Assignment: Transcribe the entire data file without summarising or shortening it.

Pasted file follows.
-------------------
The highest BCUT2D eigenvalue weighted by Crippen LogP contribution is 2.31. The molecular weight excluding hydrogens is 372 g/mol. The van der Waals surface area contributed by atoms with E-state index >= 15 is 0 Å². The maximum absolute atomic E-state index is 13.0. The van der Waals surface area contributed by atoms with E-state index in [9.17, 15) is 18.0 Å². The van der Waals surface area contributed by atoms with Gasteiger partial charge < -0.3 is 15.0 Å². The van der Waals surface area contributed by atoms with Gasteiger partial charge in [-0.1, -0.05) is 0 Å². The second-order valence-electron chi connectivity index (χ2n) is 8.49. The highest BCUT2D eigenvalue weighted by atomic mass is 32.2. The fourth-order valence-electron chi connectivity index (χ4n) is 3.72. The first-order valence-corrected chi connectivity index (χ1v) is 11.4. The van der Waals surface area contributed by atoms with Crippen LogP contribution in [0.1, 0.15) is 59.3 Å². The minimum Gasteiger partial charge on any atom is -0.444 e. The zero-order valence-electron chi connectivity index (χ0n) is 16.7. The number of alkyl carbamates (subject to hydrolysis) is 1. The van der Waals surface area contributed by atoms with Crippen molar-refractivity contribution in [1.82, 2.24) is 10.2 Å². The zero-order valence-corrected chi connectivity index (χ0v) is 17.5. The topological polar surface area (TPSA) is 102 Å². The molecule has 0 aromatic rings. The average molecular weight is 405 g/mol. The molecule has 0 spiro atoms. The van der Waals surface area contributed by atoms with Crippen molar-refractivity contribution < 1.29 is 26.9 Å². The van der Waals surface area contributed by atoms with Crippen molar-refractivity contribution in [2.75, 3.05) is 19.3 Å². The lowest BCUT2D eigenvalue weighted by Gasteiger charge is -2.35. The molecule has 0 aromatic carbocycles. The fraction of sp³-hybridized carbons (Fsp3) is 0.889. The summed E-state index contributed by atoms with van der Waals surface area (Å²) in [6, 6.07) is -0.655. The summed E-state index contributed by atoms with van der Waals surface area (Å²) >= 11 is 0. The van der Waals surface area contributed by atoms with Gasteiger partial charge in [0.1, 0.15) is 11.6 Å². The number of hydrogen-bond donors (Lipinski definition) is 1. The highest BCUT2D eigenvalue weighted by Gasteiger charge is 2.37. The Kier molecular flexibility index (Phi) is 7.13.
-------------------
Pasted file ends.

The highest BCUT2D eigenvalue weighted by Crippen LogP contribution is 2.31. The molecular weight excluding hydrogens is 372 g/mol. The van der Waals surface area contributed by atoms with E-state index >= 15 is 0 Å². The maximum absolute atomic E-state index is 13.0. The van der Waals surface area contributed by atoms with E-state index in [9.17, 15) is 18.0 Å². The van der Waals surface area contributed by atoms with Gasteiger partial charge < -0.3 is 15.0 Å². The van der Waals surface area contributed by atoms with Gasteiger partial charge in [-0.1, -0.05) is 0 Å². The second-order valence-electron chi connectivity index (χ2n) is 8.49. The highest BCUT2D eigenvalue weighted by atomic mass is 32.2. The fourth-order valence-electron chi connectivity index (χ4n) is 3.72. The first-order valence-corrected chi connectivity index (χ1v) is 11.4. The van der Waals surface area contributed by atoms with Crippen LogP contribution in [0.1, 0.15) is 59.3 Å². The minimum Gasteiger partial charge on any atom is -0.444 e. The zero-order valence-electron chi connectivity index (χ0n) is 16.7. The number of alkyl carbamates (subject to hydrolysis) is 1. The van der Waals surface area contributed by atoms with Crippen molar-refractivity contribution in [1.82, 2.24) is 10.2 Å². The zero-order valence-corrected chi connectivity index (χ0v) is 17.5. The topological polar surface area (TPSA) is 102 Å². The molecule has 0 aromatic rings. The average molecular weight is 405 g/mol. The molecule has 0 spiro atoms. The van der Waals surface area contributed by atoms with Crippen molar-refractivity contribution < 1.29 is 26.9 Å². The van der Waals surface area contributed by atoms with Crippen molar-refractivity contribution in [2.75, 3.05) is 19.3 Å². The lowest BCUT2D eigenvalue weighted by Gasteiger charge is -2.35. The molecule has 0 aromatic carbocycles. The fraction of sp³-hybridized carbons (Fsp3) is 0.889. The summed E-state index contributed by atoms with van der Waals surface area (Å²) in [6, 6.07) is -0.655. The summed E-state index contributed by atoms with van der Waals surface area (Å²) >= 11 is 0. The van der Waals surface area contributed by atoms with Gasteiger partial charge in [0.1, 0.15) is 11.6 Å². The number of hydrogen-bond donors (Lipinski definition) is 1. The highest BCUT2D eigenvalue weighted by Gasteiger charge is 2.37. The Kier molecular flexibility index (Phi) is 7.13.